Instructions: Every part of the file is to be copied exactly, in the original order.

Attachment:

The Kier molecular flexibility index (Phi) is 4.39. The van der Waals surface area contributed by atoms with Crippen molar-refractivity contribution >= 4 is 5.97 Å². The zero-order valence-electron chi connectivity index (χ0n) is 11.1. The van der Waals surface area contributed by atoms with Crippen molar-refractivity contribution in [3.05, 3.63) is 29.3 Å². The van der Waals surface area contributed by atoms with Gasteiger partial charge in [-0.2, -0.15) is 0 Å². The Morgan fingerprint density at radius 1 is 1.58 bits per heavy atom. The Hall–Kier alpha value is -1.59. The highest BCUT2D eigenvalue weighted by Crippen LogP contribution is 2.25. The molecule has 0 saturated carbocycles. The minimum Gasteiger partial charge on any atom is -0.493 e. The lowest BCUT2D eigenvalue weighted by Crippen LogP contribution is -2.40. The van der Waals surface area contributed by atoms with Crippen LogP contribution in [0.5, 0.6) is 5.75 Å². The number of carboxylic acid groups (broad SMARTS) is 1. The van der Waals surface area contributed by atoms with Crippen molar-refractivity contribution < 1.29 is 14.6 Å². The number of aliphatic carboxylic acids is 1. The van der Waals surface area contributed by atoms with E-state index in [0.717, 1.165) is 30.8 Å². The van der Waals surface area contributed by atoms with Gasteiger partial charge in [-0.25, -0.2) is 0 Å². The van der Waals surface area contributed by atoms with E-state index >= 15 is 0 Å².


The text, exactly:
The Kier molecular flexibility index (Phi) is 4.39. The van der Waals surface area contributed by atoms with Crippen molar-refractivity contribution >= 4 is 5.97 Å². The zero-order valence-electron chi connectivity index (χ0n) is 11.1. The van der Waals surface area contributed by atoms with Crippen molar-refractivity contribution in [3.05, 3.63) is 29.3 Å². The van der Waals surface area contributed by atoms with Gasteiger partial charge in [-0.2, -0.15) is 0 Å². The Morgan fingerprint density at radius 1 is 1.58 bits per heavy atom. The Hall–Kier alpha value is -1.59. The highest BCUT2D eigenvalue weighted by Crippen LogP contribution is 2.25. The molecule has 0 saturated carbocycles. The minimum Gasteiger partial charge on any atom is -0.493 e. The lowest BCUT2D eigenvalue weighted by Crippen LogP contribution is -2.40. The van der Waals surface area contributed by atoms with Crippen LogP contribution in [0.5, 0.6) is 5.75 Å². The number of carboxylic acid groups (broad SMARTS) is 1. The van der Waals surface area contributed by atoms with Crippen molar-refractivity contribution < 1.29 is 14.6 Å². The number of aliphatic carboxylic acids is 1. The van der Waals surface area contributed by atoms with E-state index in [0.717, 1.165) is 30.8 Å². The van der Waals surface area contributed by atoms with Gasteiger partial charge in [-0.25, -0.2) is 0 Å². The van der Waals surface area contributed by atoms with E-state index >= 15 is 0 Å².